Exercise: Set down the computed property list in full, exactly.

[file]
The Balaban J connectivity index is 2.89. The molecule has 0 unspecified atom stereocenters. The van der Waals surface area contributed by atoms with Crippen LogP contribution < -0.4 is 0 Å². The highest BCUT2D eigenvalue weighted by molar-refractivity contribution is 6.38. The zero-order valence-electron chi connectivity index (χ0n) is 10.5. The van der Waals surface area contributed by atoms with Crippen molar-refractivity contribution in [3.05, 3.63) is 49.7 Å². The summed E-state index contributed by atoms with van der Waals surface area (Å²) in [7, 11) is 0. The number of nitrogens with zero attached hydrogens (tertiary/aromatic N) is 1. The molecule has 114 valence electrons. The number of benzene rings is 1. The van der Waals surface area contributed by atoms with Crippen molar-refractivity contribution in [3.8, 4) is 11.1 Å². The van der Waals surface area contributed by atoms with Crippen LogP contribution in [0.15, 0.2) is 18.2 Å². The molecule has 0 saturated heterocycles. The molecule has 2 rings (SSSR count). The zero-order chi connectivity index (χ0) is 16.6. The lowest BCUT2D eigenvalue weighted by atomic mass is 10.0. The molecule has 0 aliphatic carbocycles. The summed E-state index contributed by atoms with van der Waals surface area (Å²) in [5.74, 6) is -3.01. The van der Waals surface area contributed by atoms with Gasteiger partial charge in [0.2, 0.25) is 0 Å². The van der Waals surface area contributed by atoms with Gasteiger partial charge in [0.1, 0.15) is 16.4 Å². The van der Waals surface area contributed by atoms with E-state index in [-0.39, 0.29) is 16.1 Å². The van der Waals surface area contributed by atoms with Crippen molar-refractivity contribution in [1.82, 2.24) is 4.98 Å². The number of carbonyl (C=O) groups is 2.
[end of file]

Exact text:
The Balaban J connectivity index is 2.89. The molecule has 0 unspecified atom stereocenters. The van der Waals surface area contributed by atoms with Crippen LogP contribution < -0.4 is 0 Å². The highest BCUT2D eigenvalue weighted by molar-refractivity contribution is 6.38. The zero-order valence-electron chi connectivity index (χ0n) is 10.5. The van der Waals surface area contributed by atoms with Crippen molar-refractivity contribution in [3.05, 3.63) is 49.7 Å². The summed E-state index contributed by atoms with van der Waals surface area (Å²) in [7, 11) is 0. The number of nitrogens with zero attached hydrogens (tertiary/aromatic N) is 1. The molecule has 114 valence electrons. The number of benzene rings is 1. The van der Waals surface area contributed by atoms with Crippen molar-refractivity contribution in [3.8, 4) is 11.1 Å². The van der Waals surface area contributed by atoms with Crippen LogP contribution in [0.15, 0.2) is 18.2 Å². The molecule has 0 saturated heterocycles. The molecule has 2 rings (SSSR count). The zero-order chi connectivity index (χ0) is 16.6. The lowest BCUT2D eigenvalue weighted by atomic mass is 10.0. The molecule has 0 aliphatic carbocycles. The summed E-state index contributed by atoms with van der Waals surface area (Å²) in [5.74, 6) is -3.01. The van der Waals surface area contributed by atoms with Gasteiger partial charge in [0.2, 0.25) is 0 Å². The van der Waals surface area contributed by atoms with Gasteiger partial charge in [0.1, 0.15) is 16.4 Å². The van der Waals surface area contributed by atoms with E-state index in [-0.39, 0.29) is 16.1 Å². The van der Waals surface area contributed by atoms with Crippen molar-refractivity contribution in [1.82, 2.24) is 4.98 Å². The number of carbonyl (C=O) groups is 2.